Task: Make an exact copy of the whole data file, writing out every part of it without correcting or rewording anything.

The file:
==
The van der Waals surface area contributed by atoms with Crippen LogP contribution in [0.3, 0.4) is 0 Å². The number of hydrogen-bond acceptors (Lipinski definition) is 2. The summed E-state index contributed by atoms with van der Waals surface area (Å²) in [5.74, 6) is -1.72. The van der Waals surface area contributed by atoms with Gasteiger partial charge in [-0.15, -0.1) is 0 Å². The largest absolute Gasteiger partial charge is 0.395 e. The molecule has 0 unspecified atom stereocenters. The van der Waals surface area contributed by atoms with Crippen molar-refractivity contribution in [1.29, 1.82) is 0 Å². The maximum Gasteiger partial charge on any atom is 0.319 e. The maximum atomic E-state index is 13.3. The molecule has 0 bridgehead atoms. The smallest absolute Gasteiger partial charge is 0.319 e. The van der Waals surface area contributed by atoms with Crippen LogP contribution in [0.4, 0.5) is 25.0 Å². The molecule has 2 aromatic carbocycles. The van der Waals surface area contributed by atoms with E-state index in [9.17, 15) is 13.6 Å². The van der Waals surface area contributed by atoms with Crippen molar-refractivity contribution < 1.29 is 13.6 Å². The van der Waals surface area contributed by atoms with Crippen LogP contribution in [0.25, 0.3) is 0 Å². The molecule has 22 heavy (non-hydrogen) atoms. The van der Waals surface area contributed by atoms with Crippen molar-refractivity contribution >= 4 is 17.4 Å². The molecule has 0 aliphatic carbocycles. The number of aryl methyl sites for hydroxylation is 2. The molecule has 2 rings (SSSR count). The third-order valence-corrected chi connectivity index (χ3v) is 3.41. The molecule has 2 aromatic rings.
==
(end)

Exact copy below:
The van der Waals surface area contributed by atoms with Crippen LogP contribution in [0.3, 0.4) is 0 Å². The number of hydrogen-bond acceptors (Lipinski definition) is 2. The summed E-state index contributed by atoms with van der Waals surface area (Å²) in [5.74, 6) is -1.72. The van der Waals surface area contributed by atoms with Gasteiger partial charge in [-0.15, -0.1) is 0 Å². The largest absolute Gasteiger partial charge is 0.395 e. The molecule has 0 unspecified atom stereocenters. The van der Waals surface area contributed by atoms with Crippen molar-refractivity contribution in [1.29, 1.82) is 0 Å². The maximum Gasteiger partial charge on any atom is 0.319 e. The maximum atomic E-state index is 13.3. The molecule has 0 bridgehead atoms. The smallest absolute Gasteiger partial charge is 0.319 e. The van der Waals surface area contributed by atoms with Crippen LogP contribution in [0.4, 0.5) is 25.0 Å². The molecule has 2 aromatic carbocycles. The van der Waals surface area contributed by atoms with E-state index in [9.17, 15) is 13.6 Å². The van der Waals surface area contributed by atoms with Crippen molar-refractivity contribution < 1.29 is 13.6 Å². The van der Waals surface area contributed by atoms with Crippen LogP contribution in [0.25, 0.3) is 0 Å². The molecule has 22 heavy (non-hydrogen) atoms. The van der Waals surface area contributed by atoms with Crippen molar-refractivity contribution >= 4 is 17.4 Å². The molecule has 0 aliphatic carbocycles. The number of aryl methyl sites for hydroxylation is 2. The molecule has 2 rings (SSSR count). The third-order valence-corrected chi connectivity index (χ3v) is 3.41. The molecule has 2 aromatic rings.